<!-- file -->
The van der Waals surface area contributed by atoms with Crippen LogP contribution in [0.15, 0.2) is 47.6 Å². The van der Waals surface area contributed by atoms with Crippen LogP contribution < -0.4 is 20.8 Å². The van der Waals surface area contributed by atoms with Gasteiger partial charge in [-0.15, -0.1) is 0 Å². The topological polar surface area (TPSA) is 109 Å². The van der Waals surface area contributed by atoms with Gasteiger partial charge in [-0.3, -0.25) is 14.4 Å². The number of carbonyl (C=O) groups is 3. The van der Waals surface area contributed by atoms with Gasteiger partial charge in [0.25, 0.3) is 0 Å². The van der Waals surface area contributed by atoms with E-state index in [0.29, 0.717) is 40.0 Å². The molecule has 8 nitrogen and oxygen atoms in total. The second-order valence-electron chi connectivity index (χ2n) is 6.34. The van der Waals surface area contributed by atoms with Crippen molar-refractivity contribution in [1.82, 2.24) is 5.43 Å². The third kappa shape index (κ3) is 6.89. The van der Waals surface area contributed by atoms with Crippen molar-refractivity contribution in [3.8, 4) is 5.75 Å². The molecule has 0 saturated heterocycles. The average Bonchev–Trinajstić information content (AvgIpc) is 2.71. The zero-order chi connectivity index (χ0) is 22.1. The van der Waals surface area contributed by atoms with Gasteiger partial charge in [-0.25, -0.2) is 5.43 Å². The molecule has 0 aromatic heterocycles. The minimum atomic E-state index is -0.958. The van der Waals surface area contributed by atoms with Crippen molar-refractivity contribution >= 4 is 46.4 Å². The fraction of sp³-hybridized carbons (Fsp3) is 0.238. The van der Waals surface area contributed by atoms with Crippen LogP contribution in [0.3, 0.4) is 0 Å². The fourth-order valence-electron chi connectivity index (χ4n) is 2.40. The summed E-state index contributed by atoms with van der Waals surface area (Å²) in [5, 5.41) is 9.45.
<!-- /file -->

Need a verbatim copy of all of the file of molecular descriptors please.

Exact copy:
The van der Waals surface area contributed by atoms with Crippen LogP contribution in [0.15, 0.2) is 47.6 Å². The van der Waals surface area contributed by atoms with Crippen LogP contribution < -0.4 is 20.8 Å². The van der Waals surface area contributed by atoms with Gasteiger partial charge in [-0.15, -0.1) is 0 Å². The topological polar surface area (TPSA) is 109 Å². The van der Waals surface area contributed by atoms with Gasteiger partial charge in [-0.3, -0.25) is 14.4 Å². The number of carbonyl (C=O) groups is 3. The van der Waals surface area contributed by atoms with Gasteiger partial charge in [0.25, 0.3) is 0 Å². The van der Waals surface area contributed by atoms with E-state index in [0.29, 0.717) is 40.0 Å². The molecule has 8 nitrogen and oxygen atoms in total. The second-order valence-electron chi connectivity index (χ2n) is 6.34. The van der Waals surface area contributed by atoms with Crippen molar-refractivity contribution in [1.82, 2.24) is 5.43 Å². The third kappa shape index (κ3) is 6.89. The van der Waals surface area contributed by atoms with Crippen molar-refractivity contribution in [3.8, 4) is 5.75 Å². The molecule has 0 saturated heterocycles. The average Bonchev–Trinajstić information content (AvgIpc) is 2.71. The zero-order chi connectivity index (χ0) is 22.1. The van der Waals surface area contributed by atoms with Gasteiger partial charge in [-0.25, -0.2) is 5.43 Å². The molecule has 0 aromatic heterocycles. The minimum atomic E-state index is -0.958. The van der Waals surface area contributed by atoms with Crippen molar-refractivity contribution >= 4 is 46.4 Å². The fraction of sp³-hybridized carbons (Fsp3) is 0.238. The van der Waals surface area contributed by atoms with Crippen LogP contribution in [0.3, 0.4) is 0 Å². The fourth-order valence-electron chi connectivity index (χ4n) is 2.40. The summed E-state index contributed by atoms with van der Waals surface area (Å²) in [5, 5.41) is 9.45.